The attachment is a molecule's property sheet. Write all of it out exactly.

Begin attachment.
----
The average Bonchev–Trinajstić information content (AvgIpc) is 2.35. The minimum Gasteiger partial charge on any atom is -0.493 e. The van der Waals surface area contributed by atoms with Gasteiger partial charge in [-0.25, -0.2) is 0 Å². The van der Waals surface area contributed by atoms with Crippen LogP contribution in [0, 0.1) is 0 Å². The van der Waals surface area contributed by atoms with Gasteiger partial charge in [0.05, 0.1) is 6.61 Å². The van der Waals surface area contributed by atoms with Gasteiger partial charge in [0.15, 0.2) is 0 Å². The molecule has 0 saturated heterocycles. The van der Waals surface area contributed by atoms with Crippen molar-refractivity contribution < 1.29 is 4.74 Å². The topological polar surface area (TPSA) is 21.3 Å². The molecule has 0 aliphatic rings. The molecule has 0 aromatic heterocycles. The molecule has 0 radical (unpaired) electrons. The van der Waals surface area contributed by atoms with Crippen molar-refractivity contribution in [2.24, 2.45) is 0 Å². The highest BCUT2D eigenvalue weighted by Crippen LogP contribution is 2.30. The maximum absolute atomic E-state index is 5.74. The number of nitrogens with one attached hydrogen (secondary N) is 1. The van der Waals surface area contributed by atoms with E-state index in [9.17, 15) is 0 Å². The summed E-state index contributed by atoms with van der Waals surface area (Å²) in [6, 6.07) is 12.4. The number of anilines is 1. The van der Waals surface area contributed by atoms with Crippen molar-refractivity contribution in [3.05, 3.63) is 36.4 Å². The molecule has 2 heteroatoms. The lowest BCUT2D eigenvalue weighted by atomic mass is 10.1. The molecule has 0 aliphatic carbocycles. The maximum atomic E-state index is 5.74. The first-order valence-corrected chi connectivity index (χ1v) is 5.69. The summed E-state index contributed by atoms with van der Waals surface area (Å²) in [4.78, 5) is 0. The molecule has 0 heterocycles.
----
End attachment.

The average Bonchev–Trinajstić information content (AvgIpc) is 2.35. The minimum Gasteiger partial charge on any atom is -0.493 e. The van der Waals surface area contributed by atoms with Gasteiger partial charge in [-0.25, -0.2) is 0 Å². The van der Waals surface area contributed by atoms with Crippen LogP contribution in [0, 0.1) is 0 Å². The van der Waals surface area contributed by atoms with Gasteiger partial charge in [0.05, 0.1) is 6.61 Å². The van der Waals surface area contributed by atoms with Gasteiger partial charge in [0.15, 0.2) is 0 Å². The molecule has 0 saturated heterocycles. The van der Waals surface area contributed by atoms with Crippen molar-refractivity contribution < 1.29 is 4.74 Å². The topological polar surface area (TPSA) is 21.3 Å². The molecule has 0 aliphatic rings. The molecule has 0 aromatic heterocycles. The molecule has 0 radical (unpaired) electrons. The van der Waals surface area contributed by atoms with Crippen molar-refractivity contribution in [2.24, 2.45) is 0 Å². The highest BCUT2D eigenvalue weighted by Crippen LogP contribution is 2.30. The maximum absolute atomic E-state index is 5.74. The number of nitrogens with one attached hydrogen (secondary N) is 1. The van der Waals surface area contributed by atoms with E-state index in [9.17, 15) is 0 Å². The summed E-state index contributed by atoms with van der Waals surface area (Å²) in [6, 6.07) is 12.4. The number of anilines is 1. The van der Waals surface area contributed by atoms with Crippen molar-refractivity contribution in [3.05, 3.63) is 36.4 Å². The molecule has 2 heteroatoms. The lowest BCUT2D eigenvalue weighted by atomic mass is 10.1. The molecule has 0 aliphatic carbocycles. The maximum atomic E-state index is 5.74. The first-order valence-corrected chi connectivity index (χ1v) is 5.69. The summed E-state index contributed by atoms with van der Waals surface area (Å²) in [4.78, 5) is 0. The molecule has 0 heterocycles.